One interesting suggestion I've heard, but just can't get on board with, is to keep each sentence on its own line. It's a nice idea, and I want to like it, because the core idea is good: each sentence doesn't interfere with the one before or after it, so if you change a sentence, it's easy for both you and the computer to tell which one. This means you can check things in and out of version control, send and receive patches, and from that whole angle, things are great.

But it's a sin to the eye to have stuff scrolling off the edge of your terminal like that, and each sentence on its own line, well... it just confuses me. Let's re-look at that first paragraph again in this style:

If you do enough work in any sort of free software environment, you get used to doing lots of writing of documentation or all sorts of other things in some plaintext system which exports to some non-plaintext system.
One way or another you have to decide: are you going to wrap your lines with newlines?
And of course the answer should be "yes" because lines that trail all the way off the edge of your terminal is a sin against the plaintext gods, who are deceptively mighty, and whose wrath is to be feared (and blessings to be embraced).
So okay, of course one line per paragraph is off the table.
So what do you do?

Ugh, it's hard to put into words why this is so offensive to me. I guess it's because each sentence can get so long that it looks like the separation between sentence is a bigger break than the separation between paragraphs. And I just hate things scrolling off to the right like that. I don't want to be halfway through reading a word on my terminal and then have to jump back so I can keep reading it.

So no, this is not good either. But it is on the right track. Is there a way to get the best of both worlds?

Recently, when talking about this problem with my good friend David Thompson, I came to realize that there is a potentially great solution that makes a hybrid of the technical merits of the one-sentence-per-line approach and the visually pleasing merits of the wrap/fill-your-paragraph approach. And the answer is: put each sentence on its own line, and wrap each sentence!

This is best seen to be believed, so let's take a look at that first paragraph again... this time, as I typed it into my blogging system:

If you do enough work in any sort of free software environment, you get used
  to doing lots of writing of documentation or all sorts of other things in
  some plaintext system which exports to some non-plaintext system.
One way or another you have to decide: are you going to wrap your lines with
And of course the answer should be "yes" because lines that trail all the way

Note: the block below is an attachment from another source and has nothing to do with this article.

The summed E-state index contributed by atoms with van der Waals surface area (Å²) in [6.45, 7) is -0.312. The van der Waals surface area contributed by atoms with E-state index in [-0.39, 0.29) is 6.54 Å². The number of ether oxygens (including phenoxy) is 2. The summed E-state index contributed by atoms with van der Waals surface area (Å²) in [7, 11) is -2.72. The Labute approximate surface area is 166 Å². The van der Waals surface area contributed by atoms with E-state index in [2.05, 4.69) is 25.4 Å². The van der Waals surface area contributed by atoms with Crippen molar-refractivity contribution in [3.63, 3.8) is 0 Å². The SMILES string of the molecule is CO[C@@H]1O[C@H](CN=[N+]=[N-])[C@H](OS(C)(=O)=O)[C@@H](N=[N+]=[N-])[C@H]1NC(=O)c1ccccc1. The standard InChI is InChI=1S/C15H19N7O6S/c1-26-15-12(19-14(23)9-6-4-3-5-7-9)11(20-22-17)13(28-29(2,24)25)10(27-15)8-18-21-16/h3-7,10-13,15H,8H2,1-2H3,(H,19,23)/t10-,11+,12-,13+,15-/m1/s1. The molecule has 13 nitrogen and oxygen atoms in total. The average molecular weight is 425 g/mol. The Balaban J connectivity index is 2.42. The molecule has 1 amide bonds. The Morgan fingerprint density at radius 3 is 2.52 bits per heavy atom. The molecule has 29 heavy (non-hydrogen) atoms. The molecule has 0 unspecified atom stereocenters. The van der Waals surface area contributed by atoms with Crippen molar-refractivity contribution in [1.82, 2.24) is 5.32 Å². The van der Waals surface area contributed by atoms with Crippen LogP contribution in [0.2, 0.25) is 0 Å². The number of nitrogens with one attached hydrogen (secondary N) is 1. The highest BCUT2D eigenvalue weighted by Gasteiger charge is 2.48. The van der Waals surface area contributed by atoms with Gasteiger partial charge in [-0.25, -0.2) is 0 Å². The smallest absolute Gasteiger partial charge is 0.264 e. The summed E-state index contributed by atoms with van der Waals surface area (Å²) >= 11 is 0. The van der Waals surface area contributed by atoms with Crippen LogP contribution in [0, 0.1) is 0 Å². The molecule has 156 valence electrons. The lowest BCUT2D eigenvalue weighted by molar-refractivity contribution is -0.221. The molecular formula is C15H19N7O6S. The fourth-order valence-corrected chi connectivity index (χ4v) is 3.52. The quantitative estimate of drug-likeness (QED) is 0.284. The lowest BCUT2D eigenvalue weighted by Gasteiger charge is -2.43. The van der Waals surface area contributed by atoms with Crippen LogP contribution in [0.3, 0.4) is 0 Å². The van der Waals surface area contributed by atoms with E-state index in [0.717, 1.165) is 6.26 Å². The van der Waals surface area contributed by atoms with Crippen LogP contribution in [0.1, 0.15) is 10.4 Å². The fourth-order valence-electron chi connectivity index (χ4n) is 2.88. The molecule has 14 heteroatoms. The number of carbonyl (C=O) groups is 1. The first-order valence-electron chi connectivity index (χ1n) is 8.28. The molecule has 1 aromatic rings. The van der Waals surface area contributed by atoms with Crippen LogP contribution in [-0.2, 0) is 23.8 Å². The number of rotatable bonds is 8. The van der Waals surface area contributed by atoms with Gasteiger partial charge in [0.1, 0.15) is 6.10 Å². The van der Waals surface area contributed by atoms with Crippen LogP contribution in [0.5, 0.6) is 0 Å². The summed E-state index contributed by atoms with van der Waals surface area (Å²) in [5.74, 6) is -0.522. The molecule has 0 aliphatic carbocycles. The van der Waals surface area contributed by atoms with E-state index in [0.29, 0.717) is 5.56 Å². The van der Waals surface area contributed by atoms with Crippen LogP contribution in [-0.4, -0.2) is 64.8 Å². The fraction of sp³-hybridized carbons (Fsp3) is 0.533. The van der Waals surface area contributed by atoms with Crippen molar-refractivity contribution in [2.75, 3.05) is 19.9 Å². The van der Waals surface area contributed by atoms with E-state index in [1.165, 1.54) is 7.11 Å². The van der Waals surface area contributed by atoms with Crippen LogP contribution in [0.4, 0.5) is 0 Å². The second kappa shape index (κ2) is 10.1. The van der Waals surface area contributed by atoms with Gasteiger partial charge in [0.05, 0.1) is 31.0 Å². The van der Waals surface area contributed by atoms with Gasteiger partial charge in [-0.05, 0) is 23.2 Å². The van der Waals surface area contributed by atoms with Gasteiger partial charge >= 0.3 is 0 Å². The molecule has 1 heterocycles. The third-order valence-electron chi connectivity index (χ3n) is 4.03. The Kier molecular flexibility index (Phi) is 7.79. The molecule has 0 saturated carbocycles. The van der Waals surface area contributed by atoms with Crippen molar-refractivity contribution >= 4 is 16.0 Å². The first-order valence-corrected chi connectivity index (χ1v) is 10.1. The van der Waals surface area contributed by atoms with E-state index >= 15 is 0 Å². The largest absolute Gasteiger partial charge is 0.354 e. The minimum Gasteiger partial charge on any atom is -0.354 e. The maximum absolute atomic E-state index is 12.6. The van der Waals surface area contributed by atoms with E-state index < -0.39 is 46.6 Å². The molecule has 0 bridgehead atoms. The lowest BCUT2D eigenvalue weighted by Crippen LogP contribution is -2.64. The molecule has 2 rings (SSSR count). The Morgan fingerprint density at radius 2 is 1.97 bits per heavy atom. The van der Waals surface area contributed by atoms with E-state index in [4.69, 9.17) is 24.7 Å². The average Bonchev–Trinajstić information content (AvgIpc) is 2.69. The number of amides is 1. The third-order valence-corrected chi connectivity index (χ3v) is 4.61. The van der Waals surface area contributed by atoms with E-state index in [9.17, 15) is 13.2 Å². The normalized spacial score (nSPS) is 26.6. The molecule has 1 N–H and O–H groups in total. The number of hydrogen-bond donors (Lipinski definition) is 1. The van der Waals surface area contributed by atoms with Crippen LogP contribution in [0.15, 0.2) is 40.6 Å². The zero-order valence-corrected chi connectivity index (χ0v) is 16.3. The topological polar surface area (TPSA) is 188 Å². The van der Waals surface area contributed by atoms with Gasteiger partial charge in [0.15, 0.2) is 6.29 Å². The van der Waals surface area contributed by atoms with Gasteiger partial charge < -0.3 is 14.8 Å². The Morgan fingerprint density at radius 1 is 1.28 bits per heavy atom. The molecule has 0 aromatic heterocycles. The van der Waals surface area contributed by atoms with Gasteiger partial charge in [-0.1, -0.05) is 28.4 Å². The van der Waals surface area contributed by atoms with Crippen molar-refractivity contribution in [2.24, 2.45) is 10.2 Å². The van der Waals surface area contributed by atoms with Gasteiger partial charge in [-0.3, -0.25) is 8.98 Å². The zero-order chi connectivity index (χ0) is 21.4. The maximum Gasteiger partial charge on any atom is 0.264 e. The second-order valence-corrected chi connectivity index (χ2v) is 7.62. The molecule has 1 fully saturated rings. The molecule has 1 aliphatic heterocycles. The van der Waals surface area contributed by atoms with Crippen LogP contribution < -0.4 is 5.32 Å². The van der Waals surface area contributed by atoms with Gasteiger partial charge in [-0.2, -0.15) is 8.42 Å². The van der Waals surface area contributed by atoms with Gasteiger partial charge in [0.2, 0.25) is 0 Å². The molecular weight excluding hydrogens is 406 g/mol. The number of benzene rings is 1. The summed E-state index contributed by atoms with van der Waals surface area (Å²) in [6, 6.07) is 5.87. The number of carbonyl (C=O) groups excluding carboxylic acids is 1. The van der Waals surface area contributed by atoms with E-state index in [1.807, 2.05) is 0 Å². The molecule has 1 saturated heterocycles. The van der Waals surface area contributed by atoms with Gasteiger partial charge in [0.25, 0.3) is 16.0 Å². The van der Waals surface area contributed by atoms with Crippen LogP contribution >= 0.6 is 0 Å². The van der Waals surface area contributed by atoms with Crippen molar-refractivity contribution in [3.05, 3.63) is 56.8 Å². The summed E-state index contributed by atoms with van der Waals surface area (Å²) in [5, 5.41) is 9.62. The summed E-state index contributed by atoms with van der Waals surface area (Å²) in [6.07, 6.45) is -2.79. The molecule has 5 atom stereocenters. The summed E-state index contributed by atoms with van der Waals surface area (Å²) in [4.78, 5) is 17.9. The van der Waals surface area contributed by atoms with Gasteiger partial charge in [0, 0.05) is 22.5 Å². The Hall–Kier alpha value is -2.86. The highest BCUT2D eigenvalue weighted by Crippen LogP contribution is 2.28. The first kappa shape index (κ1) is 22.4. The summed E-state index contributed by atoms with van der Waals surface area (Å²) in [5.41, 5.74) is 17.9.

off the edge of your terminal is a sin against the plaintext gods, who are
  deceptively mighty, and whose wrath is to be feared (and blessings to be
So okay, of course one line per paragraph is off the table.
So what do you do?

Yes, yes, yes! This is what we want! Now it looks good, and it merges good. And we still can preserve the multi-line separation between paragraphs. Also, you might notice that I continue each sentence by giving two spaces before its wrapped continuation, and I think that's an extra nice touch (but you don't have to do it).

This is how I'm writing all my documentation, and the style in which I will request all documentation for projects I start be written in, from now on. Now if you're writing an email, or something else that's meant to be read in plaintext as-is (you do read/write your email in plaintext, right?), then maybe you should just do the traditional fill paragraph approach. After all, you want that to look nice, and in many of those cases, the text doesn't change too much. But if you're writing something where the plaintext version is just intermediate, and you have some other export which is what people mostly will read, I think this is a rather dandy approach.

I hope you find it useful as well! Happy documentation hacking!

Parallels Between Code of Conducts and Copyleft (and their objectors)

By Christopher Allan Webber on Wed 09 December 2015

Here's a strawman I'm sure you've seen before:

Why all this extra process? Shouldn't we trust people to do the right thing? Wouldn't you rather people do the right thing because it's the right thing to do? People are mostly doing the right thing anyway! Trust in the hacker spirit to triumph!

The question is, is this an objection to copyleft, or is it an objection to code of conducts? I've seen objections raised to both that go along these lines. I think there's little coincidence, since both of them are objections to added process which define (and provide enforcement mechanisms for) doing the right thing.

Note that I don't think copyleft and code of conducts are exactly the same thing. They aren't, and the things they try to prevent are probably not proportional.

But I do think that there's an argument that achieving real world social justice involves a certain amount of process, laying the ground for what's permitted and isn't, and (if you have to, but hopefully you don't) a specified direction for requiring compliance with that correct behavior.

Curiously we also have people who are pro copyleft and strongly anti code of conduct, and the reverse. Maybe examining the parallels between objections to both might help identify that a supporter of one might consider that the other makes sense, too.

Update: This was originally posted to the pumpiverse and since cross-posting to my blog, at least one interesting response to it has been made there.

Another update: Sumana Harihareswara pointed out that not only had we probably talked about this when we hung out in May, but that she had previously written on the subject even before then! I had forgotten about reading this (I forget about a lot of things), though honestly, my post is probably a reflection of Sumana's original thoughts. She goes into more detail (and probably much better) than I did here... you should read her writing on the subject! It's good stuff!